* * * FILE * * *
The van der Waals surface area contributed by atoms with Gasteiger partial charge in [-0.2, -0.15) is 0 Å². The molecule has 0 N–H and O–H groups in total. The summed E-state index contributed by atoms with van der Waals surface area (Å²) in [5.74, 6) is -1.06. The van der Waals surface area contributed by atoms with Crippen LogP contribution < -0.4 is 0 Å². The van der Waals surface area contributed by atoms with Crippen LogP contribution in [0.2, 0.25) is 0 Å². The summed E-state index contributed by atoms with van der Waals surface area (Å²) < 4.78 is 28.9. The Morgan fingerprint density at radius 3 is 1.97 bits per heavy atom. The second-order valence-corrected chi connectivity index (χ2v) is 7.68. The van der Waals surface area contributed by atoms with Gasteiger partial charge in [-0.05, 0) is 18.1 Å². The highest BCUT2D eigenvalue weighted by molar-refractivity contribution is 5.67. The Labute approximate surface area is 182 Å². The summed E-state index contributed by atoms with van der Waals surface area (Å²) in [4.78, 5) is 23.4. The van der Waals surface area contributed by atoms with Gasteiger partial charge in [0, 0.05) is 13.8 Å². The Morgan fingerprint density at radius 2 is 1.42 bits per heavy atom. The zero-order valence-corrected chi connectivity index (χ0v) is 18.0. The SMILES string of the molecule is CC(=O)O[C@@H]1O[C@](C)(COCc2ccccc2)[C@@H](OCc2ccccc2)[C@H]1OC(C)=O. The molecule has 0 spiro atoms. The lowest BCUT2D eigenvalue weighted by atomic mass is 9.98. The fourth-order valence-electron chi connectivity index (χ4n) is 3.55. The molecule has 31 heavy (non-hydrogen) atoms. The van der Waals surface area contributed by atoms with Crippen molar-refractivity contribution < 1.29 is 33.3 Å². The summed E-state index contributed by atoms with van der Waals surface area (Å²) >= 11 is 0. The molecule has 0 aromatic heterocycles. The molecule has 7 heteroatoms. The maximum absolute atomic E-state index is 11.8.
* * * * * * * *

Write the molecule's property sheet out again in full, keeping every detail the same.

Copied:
The van der Waals surface area contributed by atoms with Gasteiger partial charge in [-0.2, -0.15) is 0 Å². The molecule has 0 N–H and O–H groups in total. The summed E-state index contributed by atoms with van der Waals surface area (Å²) in [5.74, 6) is -1.06. The van der Waals surface area contributed by atoms with Crippen LogP contribution < -0.4 is 0 Å². The van der Waals surface area contributed by atoms with Crippen LogP contribution in [0.2, 0.25) is 0 Å². The summed E-state index contributed by atoms with van der Waals surface area (Å²) < 4.78 is 28.9. The Morgan fingerprint density at radius 3 is 1.97 bits per heavy atom. The second-order valence-corrected chi connectivity index (χ2v) is 7.68. The van der Waals surface area contributed by atoms with Gasteiger partial charge in [-0.05, 0) is 18.1 Å². The highest BCUT2D eigenvalue weighted by molar-refractivity contribution is 5.67. The Labute approximate surface area is 182 Å². The summed E-state index contributed by atoms with van der Waals surface area (Å²) in [4.78, 5) is 23.4. The van der Waals surface area contributed by atoms with Gasteiger partial charge in [0, 0.05) is 13.8 Å². The Morgan fingerprint density at radius 2 is 1.42 bits per heavy atom. The zero-order valence-corrected chi connectivity index (χ0v) is 18.0. The SMILES string of the molecule is CC(=O)O[C@@H]1O[C@](C)(COCc2ccccc2)[C@@H](OCc2ccccc2)[C@H]1OC(C)=O. The molecule has 0 spiro atoms. The lowest BCUT2D eigenvalue weighted by atomic mass is 9.98. The fourth-order valence-electron chi connectivity index (χ4n) is 3.55. The molecule has 31 heavy (non-hydrogen) atoms. The van der Waals surface area contributed by atoms with Crippen molar-refractivity contribution < 1.29 is 33.3 Å². The summed E-state index contributed by atoms with van der Waals surface area (Å²) >= 11 is 0. The molecule has 0 aromatic heterocycles. The molecule has 7 heteroatoms. The maximum absolute atomic E-state index is 11.8.